And in other news, the movie has been nominated for eight Academy Awards and if Anne Hathaway doesn't win that Oscar I don't know what I'll do.  And if you never saw it, you should check out Vogue's shoot of the cast (by Annie Leibovitz, some of whose work I've seen in person and who I happen to really, really like).  And thank goodness for Colm Wilkinson, and Hadley Fraser. And Aaron Tveit and George Blagden (E/R forever), and--never mind I'm not going to name the rest of the amis because it would take too long, but seriously they were wonderful in a heart-wrenching way.  And little Gavroche, oh you make me cry (but let's be real, all of the barricade boys do).  And do you realize I was quoting pieces of the book to you in the photo captions?!  So good.  I could go on.  Les Misérables, you will never stop being close to my heart.

Did you see the film?  Were you acquainted with the story at all beforehand?  Thoughts/opinions?  Please oh please, do tell.  I love a good chat about Les Mis.


  1. Hi Jenn,
    I'm so glad you wrote this! You should know that you are a big part of why I started reading the book; but, because I'm reading the real thing(unabridged), I'm not done yet. I don't want to see the movie or the play until I've finished it; I can't wait! Now to find a good stage production of it in my area...

    1. I don't even think you know how happy it makes my heart that I had just a tad bit of an influence in having anyone read such an epic book. *tears of joy* hehe.
      SO glad you're reading it unabridged--that's the way to go! but yes yes, wait for the movie/play...that's what I did, and it's just even better that way. :)

  2. JENN... DON'T KILL ME BUT I STILL HAVEN'T SEEN LES MIS. I'm breathing, but barely.. I already know it's going to be my favorite movie ever. I know it.

  3. Ah, so you wrapped up everything I felt about this beautiful film perfectly. Good job! I actually learned about Les Mis from following your blog in the past few years, I then read the book, cried, watched the 25th, cried, watched 10th, and cried. Saw it on stage (cried) and bought the dvd. Then the movie announcement came out and I was terrified that things would be wrong, but so many things were right and beautiful and pure that, okay, I wept. Even the mistakes in casting somehow added to the real feel of the film, I thought. It's just.. ah. It's the best.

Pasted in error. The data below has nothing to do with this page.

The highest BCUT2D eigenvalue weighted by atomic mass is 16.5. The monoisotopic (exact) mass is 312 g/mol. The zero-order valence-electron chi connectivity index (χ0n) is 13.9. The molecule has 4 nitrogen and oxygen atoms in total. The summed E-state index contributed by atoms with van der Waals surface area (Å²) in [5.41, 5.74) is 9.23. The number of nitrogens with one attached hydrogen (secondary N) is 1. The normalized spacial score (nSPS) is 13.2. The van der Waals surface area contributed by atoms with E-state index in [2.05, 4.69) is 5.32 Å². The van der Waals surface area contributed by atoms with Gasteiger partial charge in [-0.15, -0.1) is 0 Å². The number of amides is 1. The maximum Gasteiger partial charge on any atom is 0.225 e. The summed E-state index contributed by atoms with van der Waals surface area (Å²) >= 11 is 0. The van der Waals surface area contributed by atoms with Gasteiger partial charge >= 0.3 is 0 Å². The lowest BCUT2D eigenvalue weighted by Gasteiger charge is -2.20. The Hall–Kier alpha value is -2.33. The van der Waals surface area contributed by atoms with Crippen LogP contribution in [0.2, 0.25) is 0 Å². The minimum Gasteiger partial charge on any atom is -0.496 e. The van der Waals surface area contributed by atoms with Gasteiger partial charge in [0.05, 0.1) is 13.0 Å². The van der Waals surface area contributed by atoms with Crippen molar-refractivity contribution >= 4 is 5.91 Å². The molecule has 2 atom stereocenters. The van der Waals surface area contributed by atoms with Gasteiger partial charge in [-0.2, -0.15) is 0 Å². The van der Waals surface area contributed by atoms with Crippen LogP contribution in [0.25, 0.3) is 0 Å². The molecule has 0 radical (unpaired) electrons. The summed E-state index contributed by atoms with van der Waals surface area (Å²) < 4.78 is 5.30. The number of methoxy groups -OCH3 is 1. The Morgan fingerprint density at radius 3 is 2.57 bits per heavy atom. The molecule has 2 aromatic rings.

1. ....uhm so I was sitting in a coffeeshop when I read your comment, and I actually squealed out loud. like OH MY GOODNESS I INTRODUCED SOMEONE TO THE BEAUTY OF LES MIS I CAN DIE HAPPY. but seriously. yay. :))

  4. Oh, I loved getting to hear your thoughts on this! :)
    I saw Les Mis a few days after Christmas, after having seen an amateur version of it a looong time ago and loving it. I'm actually really thankful that I was only partially acquainted with the story/musical when I saw the movie, because it allowed me to absolutely, non-distractedly fall in love with it - and then afterward get obsessed with the Broadway soundtrack [except I still can't stand Broadway Eponine's voice...] and really want to read the book [soon!]. And I do love that the movie format allows you to get right up close to the characters, because the characters in Les Mis are all so beautiful and important and being so near to them is so impacting. And then there's the fact that Hugh Jackman, Anne Hathaway, and Eddie Redmayne were all in the same movie...that alone makes me pretty happy. :)
    And, okay, just going to end it here so I don't wind up writing you pages and pages of thoughts! I loved the book quotes under the good! <3

    1. readreadread the book. k cool.
      alsooo I would give some other versions of the Broadway soundtrack a chance, cuz the original Eponine DOES take a lot of getting used to. see if you can find the 25th anniversary tour soundtrack--I bet you'll like it better. but yay I'm so glad you're falling in love with it!!

  5. I pretty much just scrolled through and looked at the pretty pictures because i wasn't sure whether or not there were spoilers, and i was supposed to go and see this opening day, but my guy was sick and i couldn't get anyone else to go with me, which is really and truly tragic, but whats really pathetic is that i still haven't gone and seen it, and even more tragic/pathetic is the fact that you live too far away to go and see it with me, so poo. #runonsentence

    anyway, so. exes and ohs.

  6. Oh, goodness. I've been reading your blog for a long time, but this post was so me that I had to finally comment. I first saw Les Miserables on stage when I was six years old and I knew all the words and my parents had to stop me from singing along with the actors on stage.